Like a smart-phone where users install and use the apps that they want,
SpaDES can be seen as a platform where a model can be “assembled” from various pre-made modules. This allows non-modellers to run someone else’s model on their data and their parameters, and, on the other hand, it allows modellers write their own modules from scratch, run them and share them with the
R user community.
Our question(s): how will forest fires affect forest age? And how will climate change affect fire regimes and in turn the vegetation? How will timber supply be affected?
To start we’ll need:
* a vegetation dynamics module - e.g. forestAge; * a fire simulator - e.g. forestSuccessionBeacons modules; * optional: + the interaction between fire and vegetation + statistical analyses/presentation of results
Depending on how modules are built, the interaction between modules may or may not require additional modules. Similarly, the presentation of results and their analyses can be directly made within the module producing them, or as posteriori using another module. Your call.
SpaDES is all about flexibility!
Using the above mentioned modules would already allow an analysis of how fires affect forest age, and vice-versa.
Then add climate-change, timber supply models…
Analysing the effects of climate change could then be done by varying fire-related parameters (e.g. frequency and intensity of fires) in a simulation experiment. Alternatively, an additional module could simulate climate change effects, which would feedback unto both fire parameters and vegetation.
Finally, a timber supply module could “read” the vegetation maps produced after fire simulations and calculate timber quantity and quality from forest conditions (e.g. surviving tree species and their age).
Reserve, add new data, and re-run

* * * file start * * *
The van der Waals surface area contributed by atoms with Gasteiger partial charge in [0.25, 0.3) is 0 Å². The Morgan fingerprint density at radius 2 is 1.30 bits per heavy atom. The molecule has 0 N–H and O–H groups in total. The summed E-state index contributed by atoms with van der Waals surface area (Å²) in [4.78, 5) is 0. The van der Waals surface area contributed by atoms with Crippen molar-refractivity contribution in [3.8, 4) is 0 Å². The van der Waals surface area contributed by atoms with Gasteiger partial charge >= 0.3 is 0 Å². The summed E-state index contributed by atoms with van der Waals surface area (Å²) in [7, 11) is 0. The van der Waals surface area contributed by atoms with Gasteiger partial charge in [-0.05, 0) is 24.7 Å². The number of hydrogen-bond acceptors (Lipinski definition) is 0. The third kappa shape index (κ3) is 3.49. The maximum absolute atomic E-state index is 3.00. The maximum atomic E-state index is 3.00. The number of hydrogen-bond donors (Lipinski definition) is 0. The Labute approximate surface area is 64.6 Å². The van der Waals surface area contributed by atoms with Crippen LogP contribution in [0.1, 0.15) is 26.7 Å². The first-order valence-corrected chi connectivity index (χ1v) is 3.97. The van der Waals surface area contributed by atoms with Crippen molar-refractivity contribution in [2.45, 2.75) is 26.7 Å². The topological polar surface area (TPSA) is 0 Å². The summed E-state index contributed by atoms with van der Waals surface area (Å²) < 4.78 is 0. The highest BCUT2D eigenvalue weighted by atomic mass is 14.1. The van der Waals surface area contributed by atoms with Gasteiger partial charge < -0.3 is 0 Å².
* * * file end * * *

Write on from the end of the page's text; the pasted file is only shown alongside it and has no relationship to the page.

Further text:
Provided that modules are able to download, read and treat data adequately, updating the simulations for new data is easy.
SpaDES comes with a set of functions (via the
reproducible package) that enable caching model structure, parameters and simulation results. This way, if new data only affects a section of the model, the user won’t have to repeat every step to update the simulations.
* Learn more about: sharing modules and caching (here and here)
Decorate and serve
Because models are not just for modellers, a shiny app building package is being developed to transform any
SpaDES simulation into a web-app. This provides an interactive way of visualising results, as users can change simulation parameters and turn modules on and off, whilst observing how this impacts simulation results. Importantly, it can be particularly useful when conveying results to a non-expert or even the public.
SpaDES groups a series of
R packages - metapackage - containing both core and additional methods to design a discrete event simulation model:
R- having R Studio, or another
Reditor might also be useful.
SpaDESis still on a relatively steep development curve. As such, it might be sometimes necessary to update a particular package from Git Hub (where